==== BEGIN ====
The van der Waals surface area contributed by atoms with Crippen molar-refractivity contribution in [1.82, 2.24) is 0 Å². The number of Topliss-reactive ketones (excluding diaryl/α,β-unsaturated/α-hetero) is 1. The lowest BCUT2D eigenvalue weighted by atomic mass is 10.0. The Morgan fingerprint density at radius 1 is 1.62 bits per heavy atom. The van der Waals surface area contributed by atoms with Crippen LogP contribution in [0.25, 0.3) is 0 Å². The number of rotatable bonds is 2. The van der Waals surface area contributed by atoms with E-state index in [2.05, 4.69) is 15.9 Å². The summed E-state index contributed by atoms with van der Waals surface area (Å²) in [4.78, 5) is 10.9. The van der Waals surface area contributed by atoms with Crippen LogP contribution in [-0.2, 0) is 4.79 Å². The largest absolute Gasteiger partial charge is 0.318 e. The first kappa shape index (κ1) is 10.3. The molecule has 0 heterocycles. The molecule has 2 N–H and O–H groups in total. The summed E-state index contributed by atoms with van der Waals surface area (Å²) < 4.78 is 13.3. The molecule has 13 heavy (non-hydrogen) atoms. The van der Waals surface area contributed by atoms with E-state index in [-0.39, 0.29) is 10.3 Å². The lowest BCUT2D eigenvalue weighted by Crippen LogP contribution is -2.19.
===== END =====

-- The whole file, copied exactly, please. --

The van der Waals surface area contributed by atoms with Crippen molar-refractivity contribution in [1.82, 2.24) is 0 Å². The number of Topliss-reactive ketones (excluding diaryl/α,β-unsaturated/α-hetero) is 1. The lowest BCUT2D eigenvalue weighted by atomic mass is 10.0. The Morgan fingerprint density at radius 1 is 1.62 bits per heavy atom. The van der Waals surface area contributed by atoms with Crippen LogP contribution in [0.25, 0.3) is 0 Å². The number of rotatable bonds is 2. The van der Waals surface area contributed by atoms with E-state index in [2.05, 4.69) is 15.9 Å². The summed E-state index contributed by atoms with van der Waals surface area (Å²) in [4.78, 5) is 10.9. The van der Waals surface area contributed by atoms with Crippen LogP contribution in [-0.2, 0) is 4.79 Å². The largest absolute Gasteiger partial charge is 0.318 e. The first kappa shape index (κ1) is 10.3. The molecule has 0 heterocycles. The molecule has 2 N–H and O–H groups in total. The summed E-state index contributed by atoms with van der Waals surface area (Å²) < 4.78 is 13.3. The molecule has 13 heavy (non-hydrogen) atoms. The van der Waals surface area contributed by atoms with E-state index in [-0.39, 0.29) is 10.3 Å². The lowest BCUT2D eigenvalue weighted by Crippen LogP contribution is -2.19.